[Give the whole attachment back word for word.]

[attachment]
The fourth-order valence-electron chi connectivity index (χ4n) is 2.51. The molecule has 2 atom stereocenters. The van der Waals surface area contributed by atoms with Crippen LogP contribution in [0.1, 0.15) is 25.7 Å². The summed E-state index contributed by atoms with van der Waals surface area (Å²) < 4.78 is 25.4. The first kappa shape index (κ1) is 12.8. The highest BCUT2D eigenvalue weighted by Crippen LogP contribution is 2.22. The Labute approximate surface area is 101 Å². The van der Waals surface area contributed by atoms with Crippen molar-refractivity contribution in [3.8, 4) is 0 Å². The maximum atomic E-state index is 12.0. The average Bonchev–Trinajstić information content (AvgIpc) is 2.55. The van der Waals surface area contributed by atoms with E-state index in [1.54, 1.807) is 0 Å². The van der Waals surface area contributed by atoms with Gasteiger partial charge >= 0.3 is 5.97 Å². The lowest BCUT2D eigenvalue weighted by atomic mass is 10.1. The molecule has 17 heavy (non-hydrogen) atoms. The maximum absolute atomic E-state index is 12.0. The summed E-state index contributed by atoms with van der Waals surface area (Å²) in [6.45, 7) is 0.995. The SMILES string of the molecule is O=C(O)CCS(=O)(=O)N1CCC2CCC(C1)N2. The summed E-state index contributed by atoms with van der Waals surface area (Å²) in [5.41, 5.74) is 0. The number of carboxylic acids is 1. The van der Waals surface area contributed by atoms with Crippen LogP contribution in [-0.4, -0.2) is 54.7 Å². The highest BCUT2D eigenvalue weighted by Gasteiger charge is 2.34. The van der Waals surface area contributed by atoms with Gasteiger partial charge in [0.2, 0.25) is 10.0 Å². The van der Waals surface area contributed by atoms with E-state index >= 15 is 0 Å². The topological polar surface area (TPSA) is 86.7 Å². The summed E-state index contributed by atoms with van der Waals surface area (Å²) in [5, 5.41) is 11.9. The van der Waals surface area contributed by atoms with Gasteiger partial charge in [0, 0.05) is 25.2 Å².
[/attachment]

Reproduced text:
The fourth-order valence-electron chi connectivity index (χ4n) is 2.51. The molecule has 2 atom stereocenters. The van der Waals surface area contributed by atoms with Crippen LogP contribution in [0.1, 0.15) is 25.7 Å². The summed E-state index contributed by atoms with van der Waals surface area (Å²) < 4.78 is 25.4. The first kappa shape index (κ1) is 12.8. The highest BCUT2D eigenvalue weighted by Crippen LogP contribution is 2.22. The Labute approximate surface area is 101 Å². The van der Waals surface area contributed by atoms with Crippen molar-refractivity contribution in [3.8, 4) is 0 Å². The maximum atomic E-state index is 12.0. The average Bonchev–Trinajstić information content (AvgIpc) is 2.55. The van der Waals surface area contributed by atoms with E-state index in [1.54, 1.807) is 0 Å². The van der Waals surface area contributed by atoms with Gasteiger partial charge >= 0.3 is 5.97 Å². The lowest BCUT2D eigenvalue weighted by atomic mass is 10.1. The molecule has 17 heavy (non-hydrogen) atoms. The maximum absolute atomic E-state index is 12.0. The summed E-state index contributed by atoms with van der Waals surface area (Å²) in [6.45, 7) is 0.995. The SMILES string of the molecule is O=C(O)CCS(=O)(=O)N1CCC2CCC(C1)N2. The summed E-state index contributed by atoms with van der Waals surface area (Å²) in [5.41, 5.74) is 0. The number of carboxylic acids is 1. The van der Waals surface area contributed by atoms with Crippen LogP contribution in [-0.4, -0.2) is 54.7 Å². The highest BCUT2D eigenvalue weighted by Gasteiger charge is 2.34. The van der Waals surface area contributed by atoms with Gasteiger partial charge in [0.2, 0.25) is 10.0 Å². The van der Waals surface area contributed by atoms with E-state index >= 15 is 0 Å². The topological polar surface area (TPSA) is 86.7 Å². The summed E-state index contributed by atoms with van der Waals surface area (Å²) in [5, 5.41) is 11.9. The van der Waals surface area contributed by atoms with Gasteiger partial charge in [0, 0.05) is 25.2 Å².